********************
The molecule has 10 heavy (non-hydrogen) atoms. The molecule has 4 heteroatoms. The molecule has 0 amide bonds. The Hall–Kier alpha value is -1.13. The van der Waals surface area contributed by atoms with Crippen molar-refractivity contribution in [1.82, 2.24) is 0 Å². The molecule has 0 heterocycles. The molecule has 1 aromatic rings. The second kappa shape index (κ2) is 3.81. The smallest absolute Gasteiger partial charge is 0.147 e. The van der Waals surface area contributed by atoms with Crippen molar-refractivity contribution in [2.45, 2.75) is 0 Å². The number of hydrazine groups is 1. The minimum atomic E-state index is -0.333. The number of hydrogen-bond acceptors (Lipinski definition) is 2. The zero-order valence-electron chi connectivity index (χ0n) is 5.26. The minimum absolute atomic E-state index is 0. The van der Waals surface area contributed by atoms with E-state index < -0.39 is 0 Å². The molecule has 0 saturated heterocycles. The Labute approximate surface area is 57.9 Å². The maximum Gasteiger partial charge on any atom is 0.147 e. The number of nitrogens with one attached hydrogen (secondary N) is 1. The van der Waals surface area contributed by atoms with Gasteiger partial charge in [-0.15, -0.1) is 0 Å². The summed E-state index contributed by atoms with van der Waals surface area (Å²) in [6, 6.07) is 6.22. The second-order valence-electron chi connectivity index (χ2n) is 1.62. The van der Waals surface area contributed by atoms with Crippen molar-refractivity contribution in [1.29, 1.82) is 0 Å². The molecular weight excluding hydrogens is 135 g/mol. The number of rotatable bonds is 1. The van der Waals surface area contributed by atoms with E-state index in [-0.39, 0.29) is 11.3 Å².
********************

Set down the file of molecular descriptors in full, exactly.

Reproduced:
The molecule has 10 heavy (non-hydrogen) atoms. The molecule has 4 heteroatoms. The molecule has 0 amide bonds. The Hall–Kier alpha value is -1.13. The van der Waals surface area contributed by atoms with Crippen molar-refractivity contribution in [1.82, 2.24) is 0 Å². The molecule has 0 heterocycles. The molecule has 1 aromatic rings. The second kappa shape index (κ2) is 3.81. The smallest absolute Gasteiger partial charge is 0.147 e. The van der Waals surface area contributed by atoms with Crippen molar-refractivity contribution in [2.45, 2.75) is 0 Å². The number of hydrazine groups is 1. The minimum atomic E-state index is -0.333. The number of hydrogen-bond acceptors (Lipinski definition) is 2. The zero-order valence-electron chi connectivity index (χ0n) is 5.26. The minimum absolute atomic E-state index is 0. The van der Waals surface area contributed by atoms with E-state index < -0.39 is 0 Å². The molecule has 0 saturated heterocycles. The Labute approximate surface area is 57.9 Å². The maximum Gasteiger partial charge on any atom is 0.147 e. The number of nitrogens with one attached hydrogen (secondary N) is 1. The van der Waals surface area contributed by atoms with Gasteiger partial charge in [-0.15, -0.1) is 0 Å². The summed E-state index contributed by atoms with van der Waals surface area (Å²) in [6, 6.07) is 6.22. The second-order valence-electron chi connectivity index (χ2n) is 1.62. The van der Waals surface area contributed by atoms with Crippen molar-refractivity contribution in [1.29, 1.82) is 0 Å². The molecular weight excluding hydrogens is 135 g/mol. The number of rotatable bonds is 1. The van der Waals surface area contributed by atoms with E-state index in [-0.39, 0.29) is 11.3 Å².